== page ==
By Nate Victor on June 21, 2017
By David Travis Bland
A new study gives South Carolina a “D” grade for gender equality in elected office. That poor grading comes with the Palmetto State ranking 23rd in the nation for gender parity.
“Gender parity is defined as the point at which women and men are equally likely to hold elected office in the state,” the study says.
The study was put together by Representation 2020, which is part of FairVote, a voting advocacy organization. They looked at gender parity amongst elected officials in all 50 states, giving each a score between zero and 100 with 50 meaning a state has reached gender parity in elected office.
South Carolina scored 20. Among the reasons given for the low score and grade are the fact that the Palmetto State has no women elected to Congress and that only one woman holds any of the eight statewide offices, that being Molly Spearman, superintendent of education.
“I think the mentality [is] that we should be at home raising our children; you hear those kinds of comments,” says Democratic S.C. Rep. Beth Bernstein about the results.
As the study points out, only five women have held congressional seats in the history of South Carolina, four of whom went to Washington, D.C., following the death of their husbands. In 1986, Liz Patterson, daughter of former governor and U.S. Sen. Olin D. Johnston, was the first woman elected for a South Carolina House of Representatives seat. She lost reelection in 1992.
Other reasons for South Carolina’s rank and grade include the low percentage of women in the legislature, only 14 percent, and having only two women as mayors or executives in towns of 30,000 or more people. Linda Page is mayor of Mount Pleasant, and Columbia has the only female municipal executive: Teresa Wilson, the city manager.
“We are completely underrepresented in the legislature as far as women representation,” says Bernstein, who recently met with a group to encourage more women to run for office.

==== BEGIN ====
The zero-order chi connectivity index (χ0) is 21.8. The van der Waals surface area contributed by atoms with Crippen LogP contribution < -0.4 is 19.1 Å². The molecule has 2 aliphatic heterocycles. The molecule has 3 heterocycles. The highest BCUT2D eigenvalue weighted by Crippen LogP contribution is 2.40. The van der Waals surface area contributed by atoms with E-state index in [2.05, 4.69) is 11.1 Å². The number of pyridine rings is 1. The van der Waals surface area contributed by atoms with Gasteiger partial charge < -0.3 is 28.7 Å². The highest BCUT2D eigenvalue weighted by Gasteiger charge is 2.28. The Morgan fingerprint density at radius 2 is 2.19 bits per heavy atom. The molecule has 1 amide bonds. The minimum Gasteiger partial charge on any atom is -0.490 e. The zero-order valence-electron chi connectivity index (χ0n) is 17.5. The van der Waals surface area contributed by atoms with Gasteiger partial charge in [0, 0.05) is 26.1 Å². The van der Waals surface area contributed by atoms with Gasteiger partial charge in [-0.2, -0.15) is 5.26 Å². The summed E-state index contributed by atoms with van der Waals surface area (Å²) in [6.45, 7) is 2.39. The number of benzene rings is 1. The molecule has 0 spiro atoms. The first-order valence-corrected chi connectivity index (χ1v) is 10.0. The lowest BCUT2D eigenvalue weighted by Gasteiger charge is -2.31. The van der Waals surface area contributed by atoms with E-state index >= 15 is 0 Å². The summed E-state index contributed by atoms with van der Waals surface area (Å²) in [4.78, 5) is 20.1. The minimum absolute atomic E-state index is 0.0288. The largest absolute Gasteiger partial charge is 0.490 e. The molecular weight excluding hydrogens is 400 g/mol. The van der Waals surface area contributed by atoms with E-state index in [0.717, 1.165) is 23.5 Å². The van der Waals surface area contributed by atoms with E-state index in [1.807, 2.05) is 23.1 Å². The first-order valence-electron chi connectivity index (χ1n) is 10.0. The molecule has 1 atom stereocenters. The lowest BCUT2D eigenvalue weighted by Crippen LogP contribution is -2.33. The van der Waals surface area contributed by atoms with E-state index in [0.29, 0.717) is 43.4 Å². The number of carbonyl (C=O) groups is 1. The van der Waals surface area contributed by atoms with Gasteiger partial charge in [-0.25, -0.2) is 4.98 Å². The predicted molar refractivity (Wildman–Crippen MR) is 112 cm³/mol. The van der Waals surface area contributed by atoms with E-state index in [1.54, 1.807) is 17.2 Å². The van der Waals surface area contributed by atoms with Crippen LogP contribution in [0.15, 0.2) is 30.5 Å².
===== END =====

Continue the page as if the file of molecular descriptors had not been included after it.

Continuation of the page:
All this taken together means that South Carolina is far behind when it comes to gender parity for elected officials. But so is the rest of the United States.
Next door, Georgia ranks 48th in gender parity and gets an F. Tennessee is 43rd while North Carolina comes in at 19, both states receiving a D. California ranks 6th for gender parity but still receives only a 30.2 on Representation 2020’s scale with 50 being optimal. Similarly, Arizona ranks 3rd but gets a C.
New Hampshire tops the study and gets the only A in all the U.S. as well as the only score that hits the 50 mark (55.4), much of that having to do with the state’s small size and population. The next closest state to a score of 50 is Washington, getting 43 points in the study.
At the bottom of the gender parity report is Mississippi, of course. Still, the Magnolia State inches out South Carolina in the number of women holding statewide offices, and both states have the same percentage of women in their legislatures.
“We need more women representation,” Bernstein says. “We bring a different skillset to the table. We need to focus on women’s issues. In the South Carolina legislature we’re really not focused on issues that affect women.”
The study does, however, show that the populace’s ability to elect women to office is on the rise. In Congress, women now represent 20 percent of the lawmakers — that’s up from around 10 percent in 1993. If this were 2003, South Carolina would have scored a 2.3 on Representation 2020’s 0 to 100 gender parity scale.
The report also notes that zero percent of women have been elected to the office of president.